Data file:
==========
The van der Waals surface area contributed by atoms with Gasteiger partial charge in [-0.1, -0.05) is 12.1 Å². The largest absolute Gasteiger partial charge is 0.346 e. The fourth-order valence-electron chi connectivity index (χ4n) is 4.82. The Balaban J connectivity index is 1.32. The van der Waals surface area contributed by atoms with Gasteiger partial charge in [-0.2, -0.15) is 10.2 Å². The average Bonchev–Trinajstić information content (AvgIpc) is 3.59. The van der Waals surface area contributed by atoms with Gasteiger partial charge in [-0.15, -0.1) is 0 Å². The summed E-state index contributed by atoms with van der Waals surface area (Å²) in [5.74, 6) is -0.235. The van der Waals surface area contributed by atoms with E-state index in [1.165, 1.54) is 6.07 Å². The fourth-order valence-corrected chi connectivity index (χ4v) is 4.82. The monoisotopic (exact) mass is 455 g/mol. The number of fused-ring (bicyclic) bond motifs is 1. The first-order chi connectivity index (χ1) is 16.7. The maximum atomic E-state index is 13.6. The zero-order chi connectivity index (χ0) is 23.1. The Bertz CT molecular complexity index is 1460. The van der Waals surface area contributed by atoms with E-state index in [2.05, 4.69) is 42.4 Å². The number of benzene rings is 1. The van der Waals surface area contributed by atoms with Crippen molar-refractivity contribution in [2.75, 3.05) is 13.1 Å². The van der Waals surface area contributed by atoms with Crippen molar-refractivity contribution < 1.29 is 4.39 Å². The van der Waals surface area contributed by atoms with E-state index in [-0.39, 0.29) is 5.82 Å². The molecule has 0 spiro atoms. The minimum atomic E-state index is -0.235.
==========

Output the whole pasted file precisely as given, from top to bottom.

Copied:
The van der Waals surface area contributed by atoms with Gasteiger partial charge in [-0.1, -0.05) is 12.1 Å². The largest absolute Gasteiger partial charge is 0.346 e. The fourth-order valence-electron chi connectivity index (χ4n) is 4.82. The Balaban J connectivity index is 1.32. The van der Waals surface area contributed by atoms with Gasteiger partial charge in [-0.2, -0.15) is 10.2 Å². The average Bonchev–Trinajstić information content (AvgIpc) is 3.59. The van der Waals surface area contributed by atoms with Gasteiger partial charge in [-0.15, -0.1) is 0 Å². The summed E-state index contributed by atoms with van der Waals surface area (Å²) in [5.74, 6) is -0.235. The van der Waals surface area contributed by atoms with E-state index in [1.165, 1.54) is 6.07 Å². The fourth-order valence-corrected chi connectivity index (χ4v) is 4.82. The monoisotopic (exact) mass is 455 g/mol. The number of fused-ring (bicyclic) bond motifs is 1. The first-order chi connectivity index (χ1) is 16.7. The maximum atomic E-state index is 13.6. The zero-order chi connectivity index (χ0) is 23.1. The Bertz CT molecular complexity index is 1460. The van der Waals surface area contributed by atoms with E-state index in [2.05, 4.69) is 42.4 Å². The number of benzene rings is 1. The van der Waals surface area contributed by atoms with Crippen molar-refractivity contribution in [2.75, 3.05) is 13.1 Å². The van der Waals surface area contributed by atoms with Crippen molar-refractivity contribution < 1.29 is 4.39 Å². The van der Waals surface area contributed by atoms with E-state index in [-0.39, 0.29) is 5.82 Å². The molecule has 0 spiro atoms. The minimum atomic E-state index is -0.235.